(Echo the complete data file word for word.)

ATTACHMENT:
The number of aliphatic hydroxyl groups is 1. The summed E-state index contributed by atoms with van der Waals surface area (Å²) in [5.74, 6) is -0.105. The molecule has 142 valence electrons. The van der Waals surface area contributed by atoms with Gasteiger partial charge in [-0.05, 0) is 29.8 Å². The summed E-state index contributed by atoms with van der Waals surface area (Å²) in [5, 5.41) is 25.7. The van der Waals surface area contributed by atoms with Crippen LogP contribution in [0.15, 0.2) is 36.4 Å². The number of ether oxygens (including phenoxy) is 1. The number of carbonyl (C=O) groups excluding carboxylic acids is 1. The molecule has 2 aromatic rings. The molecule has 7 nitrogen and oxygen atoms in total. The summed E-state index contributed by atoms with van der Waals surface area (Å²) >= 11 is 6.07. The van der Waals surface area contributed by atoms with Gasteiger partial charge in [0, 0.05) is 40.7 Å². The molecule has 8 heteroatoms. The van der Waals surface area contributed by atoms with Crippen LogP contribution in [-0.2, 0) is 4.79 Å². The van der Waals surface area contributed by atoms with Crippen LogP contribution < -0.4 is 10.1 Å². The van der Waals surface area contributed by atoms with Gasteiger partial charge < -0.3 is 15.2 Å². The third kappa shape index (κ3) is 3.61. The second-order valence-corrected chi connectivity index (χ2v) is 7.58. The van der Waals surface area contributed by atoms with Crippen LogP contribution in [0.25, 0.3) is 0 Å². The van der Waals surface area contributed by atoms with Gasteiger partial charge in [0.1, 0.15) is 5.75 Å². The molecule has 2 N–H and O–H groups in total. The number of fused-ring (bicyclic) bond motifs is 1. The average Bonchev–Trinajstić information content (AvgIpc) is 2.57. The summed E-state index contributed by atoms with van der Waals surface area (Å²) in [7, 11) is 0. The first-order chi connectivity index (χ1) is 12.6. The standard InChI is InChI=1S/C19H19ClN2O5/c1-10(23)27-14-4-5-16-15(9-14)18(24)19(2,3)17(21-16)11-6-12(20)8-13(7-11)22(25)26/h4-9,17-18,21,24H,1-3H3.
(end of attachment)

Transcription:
The number of aliphatic hydroxyl groups is 1. The summed E-state index contributed by atoms with van der Waals surface area (Å²) in [5.74, 6) is -0.105. The molecule has 142 valence electrons. The van der Waals surface area contributed by atoms with Gasteiger partial charge in [-0.05, 0) is 29.8 Å². The summed E-state index contributed by atoms with van der Waals surface area (Å²) in [5, 5.41) is 25.7. The van der Waals surface area contributed by atoms with Crippen LogP contribution in [0.15, 0.2) is 36.4 Å². The number of ether oxygens (including phenoxy) is 1. The number of carbonyl (C=O) groups excluding carboxylic acids is 1. The molecule has 2 aromatic rings. The molecule has 7 nitrogen and oxygen atoms in total. The summed E-state index contributed by atoms with van der Waals surface area (Å²) >= 11 is 6.07. The van der Waals surface area contributed by atoms with Gasteiger partial charge in [0, 0.05) is 40.7 Å². The molecule has 8 heteroatoms. The van der Waals surface area contributed by atoms with Crippen LogP contribution in [-0.2, 0) is 4.79 Å². The van der Waals surface area contributed by atoms with Crippen LogP contribution < -0.4 is 10.1 Å². The van der Waals surface area contributed by atoms with Gasteiger partial charge < -0.3 is 15.2 Å². The third kappa shape index (κ3) is 3.61. The second-order valence-corrected chi connectivity index (χ2v) is 7.58. The van der Waals surface area contributed by atoms with Crippen LogP contribution in [0.25, 0.3) is 0 Å². The van der Waals surface area contributed by atoms with Gasteiger partial charge in [0.1, 0.15) is 5.75 Å². The molecule has 2 N–H and O–H groups in total. The number of fused-ring (bicyclic) bond motifs is 1. The average Bonchev–Trinajstić information content (AvgIpc) is 2.57. The summed E-state index contributed by atoms with van der Waals surface area (Å²) in [7, 11) is 0. The first-order chi connectivity index (χ1) is 12.6. The standard InChI is InChI=1S/C19H19ClN2O5/c1-10(23)27-14-4-5-16-15(9-14)18(24)19(2,3)17(21-16)11-6-12(20)8-13(7-11)22(25)26/h4-9,17-18,21,24H,1-3H3.